When you are trying to shake things up in healthcare, sometimes enthusiasm gets mistaken for desperation.
Alex Fair is known to many of our American Readers as one of the Grizzled Pioneers of what eventually became known as Health 2.0. He’s head of a Meetup group in NYC with close to 5,000 members (Health 2.0 NYC, for which this Editor was an event organizer/producer for over a year), founder of health innovation-only crowdfunding platform Medstartr (see ‘Websites We Like’), a successful health tech event producer (MedMomentum 16 coming up 1-2 December) and a few other things in between. In short, Alex Hustles For The Cause.
One of his projects is the Major Depressive Disorder (MDD)/Depression Care Innovation Challenge with Takeda, which closed for applications last Monday. There was a last flurry of promotion via personal notes in social media and emails which is standard–well-known in style for those of us on Alex’s lists. But sometimes enthusiasm gets misinterpreted.
So a funny thing happened to me yesterday on Twitter. Someone told us that we sounded “desperate” in our tweets and posts. At first, my lizard brain said “what, I don’t want to be seen as desperate!” as if I was trying to get a date for the Junior Prom (which I did, thank you very much.) But then my mission-driven, we-have-got-to-fix-this-NOW-so-more-people-like-Jess_Jacobs-Live-longer-and-better-lives brain fired up and said, “Damn Right I’m Desperate!” The fact is that if we want to move the needle on innovation, we need to do something about it and desperate times DO call for desperate measures.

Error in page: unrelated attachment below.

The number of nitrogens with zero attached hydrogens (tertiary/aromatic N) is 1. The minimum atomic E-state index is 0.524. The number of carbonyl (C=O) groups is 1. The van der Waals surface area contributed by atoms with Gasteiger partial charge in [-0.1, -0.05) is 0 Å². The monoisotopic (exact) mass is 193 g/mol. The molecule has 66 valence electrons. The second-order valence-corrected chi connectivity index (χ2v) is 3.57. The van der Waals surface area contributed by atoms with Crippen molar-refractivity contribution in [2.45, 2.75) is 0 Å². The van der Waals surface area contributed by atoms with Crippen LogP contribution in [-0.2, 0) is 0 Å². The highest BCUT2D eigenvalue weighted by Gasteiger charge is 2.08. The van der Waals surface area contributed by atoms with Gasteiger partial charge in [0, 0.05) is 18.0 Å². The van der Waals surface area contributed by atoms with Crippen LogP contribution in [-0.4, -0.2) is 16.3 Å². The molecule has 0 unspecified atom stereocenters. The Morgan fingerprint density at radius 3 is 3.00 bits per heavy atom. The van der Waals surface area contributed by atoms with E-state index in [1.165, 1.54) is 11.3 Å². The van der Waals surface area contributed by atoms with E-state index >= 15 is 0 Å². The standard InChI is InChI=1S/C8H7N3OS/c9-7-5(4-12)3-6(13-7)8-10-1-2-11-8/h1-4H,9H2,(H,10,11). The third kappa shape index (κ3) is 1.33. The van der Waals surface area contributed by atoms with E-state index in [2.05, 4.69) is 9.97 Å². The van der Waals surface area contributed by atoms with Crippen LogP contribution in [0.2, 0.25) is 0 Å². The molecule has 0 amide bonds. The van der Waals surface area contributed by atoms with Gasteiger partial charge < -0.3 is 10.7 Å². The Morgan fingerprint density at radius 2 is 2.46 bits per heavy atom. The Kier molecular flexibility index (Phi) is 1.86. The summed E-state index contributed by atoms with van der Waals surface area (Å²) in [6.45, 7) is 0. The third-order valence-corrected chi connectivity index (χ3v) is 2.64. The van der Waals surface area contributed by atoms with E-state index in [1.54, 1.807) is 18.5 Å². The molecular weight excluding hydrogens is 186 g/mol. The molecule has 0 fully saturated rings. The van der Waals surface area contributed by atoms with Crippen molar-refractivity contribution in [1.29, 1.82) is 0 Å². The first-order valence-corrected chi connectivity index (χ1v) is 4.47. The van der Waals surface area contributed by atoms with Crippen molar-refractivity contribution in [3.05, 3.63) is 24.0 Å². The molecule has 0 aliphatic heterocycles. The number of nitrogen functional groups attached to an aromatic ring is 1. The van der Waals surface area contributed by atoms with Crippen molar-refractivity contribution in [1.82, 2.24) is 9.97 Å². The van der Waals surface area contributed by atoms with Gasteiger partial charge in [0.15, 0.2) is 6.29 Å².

Read all about it here. If you want to change healthcare, especially in the US, you might get a little frustrated! (P.S. Along with the controversy is a calendar of upcoming NYC health tech events).